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The Personal Finance Awards are being held next month and I am excited to announce that I have been chosen as a finalist for the Mortgage & Protection Advice Specialist of the Year Award.

It has been a busy journey from entry to finalist. For Stage 1 I was required to write a personal statement describing myself, my expertise, qualifications and continued professional development.

Following on from this preliminary stage I was then invited to answer a 5 question case study. The case study for Stage 2 was actually quite complex and enjoyable to answer. Giving me the opportunity to showcase all I had learnt from studying for the Advanced Mortgage Advice qualification which I achieved in May this year.

 Mortgage Capacity Expert Changes her Name.....

  It is with great pleasure to announcement that our Mortgage Capacity Expert has recently married and has changed her name from Natasha Phillips to Natasha Palmer. I am sure you will join us in wishing her all the best for the future.

Natasha will continue to offer the same great service and any new Mortgage Capacity Assessment enquiries can be sent directly to her at: This email address is being protected from spambots. You need JavaScript enabled to view it. or feel free to call the office on: 0845 0179 578.

 

In recent weeks I have noticed a significant increase in the number of enquiries for Mortgage Capacity Assessments by individuals who are in no position to obtain mortgage lending. Whilst many of these individuals were already aware of their situation and were simply carrying out an exercise to pacify Court proceedings, it did come as a surprise for some.

There are many tell-tale signs of having the kind of financial circumstances which may not allow you to borrow from a mortgage lender and I will highlight some examples of these below:

Bankruptcy – Many lenders will not consider an application for mortgage lending from an individual who has ever been declared bankrupt and it may not matter how much time has passed since the bankruptcy. Many lenders are happy to consider an application once the individual has been discharged from bankruptcy for more than 6 years but even then obtaining lending may not be a straight forward process.

When calculating mortgage capacity for potential mortgage borrowers, those with low deposits (usually 5%) have, in the past, had very few options where mortgages were concerned. Following the financial crisis in 2008 few mortgage lenders would consider such high Loan to Value mortgages (95% loan with a 5% deposit) and for those who would consider this type of lending and in order to compensate for the increased risk to the lender, higher Interest Rates were charged.

In order to increase mortgage providers appetite for such lending the Government launched the Help to Buy Mortgage Guarantee Scheme on 1st January 2014.  The Help to Buy Mortgage Guarantee Scheme works in exactly the same way as any other mortgage except lenders are able to purchase a guarantee from the Government to support high Loan to Value lending. The Government charges the lenders a fee for this guarantee. The scheme was designed to increase the lenders appetite for such lending and we have seen an increase in the number of mortgage applications being agreed based on low deposits/high Loan to Values. However, this scheme is only available for a few more months as it is due to end on 31st December 2016.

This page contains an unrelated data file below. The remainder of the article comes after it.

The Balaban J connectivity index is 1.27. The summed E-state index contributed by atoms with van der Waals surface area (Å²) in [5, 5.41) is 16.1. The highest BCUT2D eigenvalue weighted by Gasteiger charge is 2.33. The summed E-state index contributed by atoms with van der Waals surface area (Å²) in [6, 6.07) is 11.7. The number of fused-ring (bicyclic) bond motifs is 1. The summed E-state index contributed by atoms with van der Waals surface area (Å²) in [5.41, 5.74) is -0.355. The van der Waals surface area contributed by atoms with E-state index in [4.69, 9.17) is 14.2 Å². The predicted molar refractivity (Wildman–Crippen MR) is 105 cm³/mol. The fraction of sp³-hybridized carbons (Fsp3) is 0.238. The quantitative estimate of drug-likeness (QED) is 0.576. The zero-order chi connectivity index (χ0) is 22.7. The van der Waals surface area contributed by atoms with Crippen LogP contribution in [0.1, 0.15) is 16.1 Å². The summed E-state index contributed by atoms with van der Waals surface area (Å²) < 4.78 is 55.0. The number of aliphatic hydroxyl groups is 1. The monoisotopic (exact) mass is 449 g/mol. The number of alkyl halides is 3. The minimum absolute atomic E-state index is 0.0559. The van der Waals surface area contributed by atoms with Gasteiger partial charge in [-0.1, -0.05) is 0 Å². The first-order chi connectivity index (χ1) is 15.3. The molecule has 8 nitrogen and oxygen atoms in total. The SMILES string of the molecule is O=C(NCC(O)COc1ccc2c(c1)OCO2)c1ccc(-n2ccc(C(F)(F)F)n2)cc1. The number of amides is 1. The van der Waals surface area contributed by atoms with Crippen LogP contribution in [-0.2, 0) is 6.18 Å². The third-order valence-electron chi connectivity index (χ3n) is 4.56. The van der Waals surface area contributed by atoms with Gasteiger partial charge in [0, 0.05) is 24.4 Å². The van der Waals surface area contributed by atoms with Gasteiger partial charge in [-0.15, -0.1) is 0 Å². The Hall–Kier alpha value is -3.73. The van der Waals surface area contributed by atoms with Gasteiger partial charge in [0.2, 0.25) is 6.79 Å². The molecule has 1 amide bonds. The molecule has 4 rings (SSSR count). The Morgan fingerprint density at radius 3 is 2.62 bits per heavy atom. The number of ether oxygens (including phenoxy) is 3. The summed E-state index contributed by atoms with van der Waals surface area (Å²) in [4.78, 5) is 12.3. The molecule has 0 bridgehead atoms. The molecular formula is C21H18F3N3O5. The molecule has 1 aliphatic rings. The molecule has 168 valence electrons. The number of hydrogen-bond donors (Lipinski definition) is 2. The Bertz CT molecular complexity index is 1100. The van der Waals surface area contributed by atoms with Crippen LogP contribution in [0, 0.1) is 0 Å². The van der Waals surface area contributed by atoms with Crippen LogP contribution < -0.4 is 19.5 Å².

Mortgage Capacity Assessments can be used to explore a range of financial scenarios and provide an accurate, realistic and educated outlook of future mortgage capacity. There are many different ways in which changes to financial circumstances can affect an individual’s ability to obtain a mortgage. The following scenario considers the effect the location of employment may have on mortgage borrowing:

In this scenario my client wanted to explore how the following changes to their circumstances may affect their future borrowing capacity:

  1. Buying a property close to their family and commuting to their place of work, 100 miles each week. In this case the client would require rental accommodation during the working week.                                            
  2. Buying a property close to family and seeking new employment closer to home which would result in a substantial reduction in salary.

I was surprised to learn that mortgage lenders were highly concerned with the clients outgoings based on the commute scenario and mortgage capacity was actually higher should the client seek new employment and suffer reduced pay, despite a significant drop in income of approximately £20,000.00 per annum. The costs related to the commute scenario, which included travel expenses, rent, utilities and food were approximately £1,000.00 per month. Compare this to a reduction in income of £1,666.00 per month gross (based on a £20,000.00 reduction in pay) and it could be argued that the client may actually be better off commuting and taking the higher paid job. However, from a mortgage lenders perspective the commute scenario resulted in higher outgoings and higher outgoings present a greater chance for the applicant falling into financial difficulty.